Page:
Remember their names

September 3, 2009 by admin

Ryerson student reminds us of the women who have died in Vancouver as a result of violence, sexism and poverty

By Amanda Perri

Heather Gabrielle Chinnock, Tanya Marlo Holyk, Sherry Irving, Sarah de Vries. Recognize the names? If not their names, then perhaps their faces?

Not likely. Undoubtedly, however, if you came face to face with Sarah de Vries, for example, you would be taken aback by her beauty. A young, exceptionally beautiful girl with a lot of pain, suffering, and a life lived in vain.

Sarah de Vries is only one of the 65 women featured in “Remember Their Names” a multimedia video and art installation showcased at Trinity Square Video. The creator, Janis Cole, an award winning Canadian filmmaker, writer, and artist created the exhibit to tribute the victims of Robert Pickton, the monster behind Canada’s worst serial killing case. Surely you recognize his name.

Vancouver’s Downtown East Side, also referred to as the “Low Track,” is the poorest area in all of Canada. Famous for being frequented by prostitutes and drug addicts, there exists high rates of STDs, kidnappings, rape, and death. According to Sarah de Vries herself, once you arrive you only have three options; going to jail, ending up dead, or becoming a lifer.

It is in this area where women as young as eleven years old come to escape, abusive families, drug problems or psychological disorders. A need to escape is what ties the women in Cole’s exhibit together. They all ventured to the Downtown East Side looking for a place to belong and to find some degree of happiness. Unfortunately for the vast majority of these women, it was drugs that they turned to. Isn’t a place to belong and happiness what we are all looking for? Regardless of tormented pasts? That is what Cole and I discussed as I visited her exhibit, which is open from July 4 till August 8 at Trinity Square Video on Richmond St. W.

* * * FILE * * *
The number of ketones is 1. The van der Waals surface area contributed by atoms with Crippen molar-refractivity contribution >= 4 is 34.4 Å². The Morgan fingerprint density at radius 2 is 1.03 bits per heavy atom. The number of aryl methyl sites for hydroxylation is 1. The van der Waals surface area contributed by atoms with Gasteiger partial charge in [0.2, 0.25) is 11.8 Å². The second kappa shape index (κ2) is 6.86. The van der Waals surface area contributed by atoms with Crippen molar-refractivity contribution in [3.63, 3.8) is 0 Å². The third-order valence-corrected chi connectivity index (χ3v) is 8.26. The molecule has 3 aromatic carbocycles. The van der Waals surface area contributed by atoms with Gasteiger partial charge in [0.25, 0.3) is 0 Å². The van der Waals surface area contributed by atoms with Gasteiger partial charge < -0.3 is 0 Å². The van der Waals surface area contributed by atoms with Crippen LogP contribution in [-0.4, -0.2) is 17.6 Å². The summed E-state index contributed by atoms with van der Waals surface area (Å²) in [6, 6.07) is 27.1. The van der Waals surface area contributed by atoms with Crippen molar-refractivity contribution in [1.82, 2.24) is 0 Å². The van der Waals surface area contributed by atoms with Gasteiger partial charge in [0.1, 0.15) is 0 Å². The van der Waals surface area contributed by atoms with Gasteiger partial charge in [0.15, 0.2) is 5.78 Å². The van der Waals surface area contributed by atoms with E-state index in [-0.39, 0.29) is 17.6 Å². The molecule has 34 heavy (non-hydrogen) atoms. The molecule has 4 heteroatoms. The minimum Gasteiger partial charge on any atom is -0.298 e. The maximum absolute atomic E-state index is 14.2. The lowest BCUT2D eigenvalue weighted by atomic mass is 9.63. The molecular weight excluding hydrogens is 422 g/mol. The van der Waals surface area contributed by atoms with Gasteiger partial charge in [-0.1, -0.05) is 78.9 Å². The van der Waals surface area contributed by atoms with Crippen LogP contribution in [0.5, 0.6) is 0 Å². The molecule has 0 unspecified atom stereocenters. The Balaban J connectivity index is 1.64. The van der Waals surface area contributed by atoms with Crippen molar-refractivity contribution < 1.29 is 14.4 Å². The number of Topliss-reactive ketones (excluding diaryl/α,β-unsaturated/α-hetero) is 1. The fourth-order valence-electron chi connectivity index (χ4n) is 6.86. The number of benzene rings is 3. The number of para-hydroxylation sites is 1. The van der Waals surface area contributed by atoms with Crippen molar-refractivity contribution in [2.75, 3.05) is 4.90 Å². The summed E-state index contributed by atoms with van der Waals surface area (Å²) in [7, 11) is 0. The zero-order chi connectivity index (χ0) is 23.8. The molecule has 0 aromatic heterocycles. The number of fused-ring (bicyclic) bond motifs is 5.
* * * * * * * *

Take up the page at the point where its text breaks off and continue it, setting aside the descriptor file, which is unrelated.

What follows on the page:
The cases of missing women, which is marked by negligent action from to police, is what inspired Cole to create this exhibit.

“These were women with families, children, and people that loved them. These were also women that made some bad choices and had problems. I have problems too. Just because I have problems doesn’t mean you can kill me. Doesn’t mean that I can go missing and no body care”

This is exactly how it seemed when the first woman was reported missing in the mid-1980s. Since then, women were reported missing more and more frequently, with numbers rising at unprecedented speeds.

However, police were slow to respond to the reports of missing women and pleas from their families.

Many of them were dismissed by police as being probably overdose victims, women who escaped to find other places to attract business, women who were hardly important enough to search for with any degree of adequate consideration. The women who went missing, so it seemed, were just a collective body of “drug users and sex-trade workers.” Not people. Not people with families, friends, thoughts, feelings or emotions.

These were, seemingly, not people who deserved the help they needed. These were people who society at large was comfortable restricting to Vancouver’s Downtown East Side and ignored.

Cole noticed this attitude and it was what inspired her to pay tribute to these women. She ventured to create a space where their faces could be seen, names, and voices heard. Not once in the whole exhibit do you hear the infamous Robert Pickton’s name whose sensational story to this day overshadows the faces of these women. Cole aspired to create a scene where the women would be remembered for what they were: women whose troubled lives went unnoticed or uncared for until the advent of their brutal slaughter.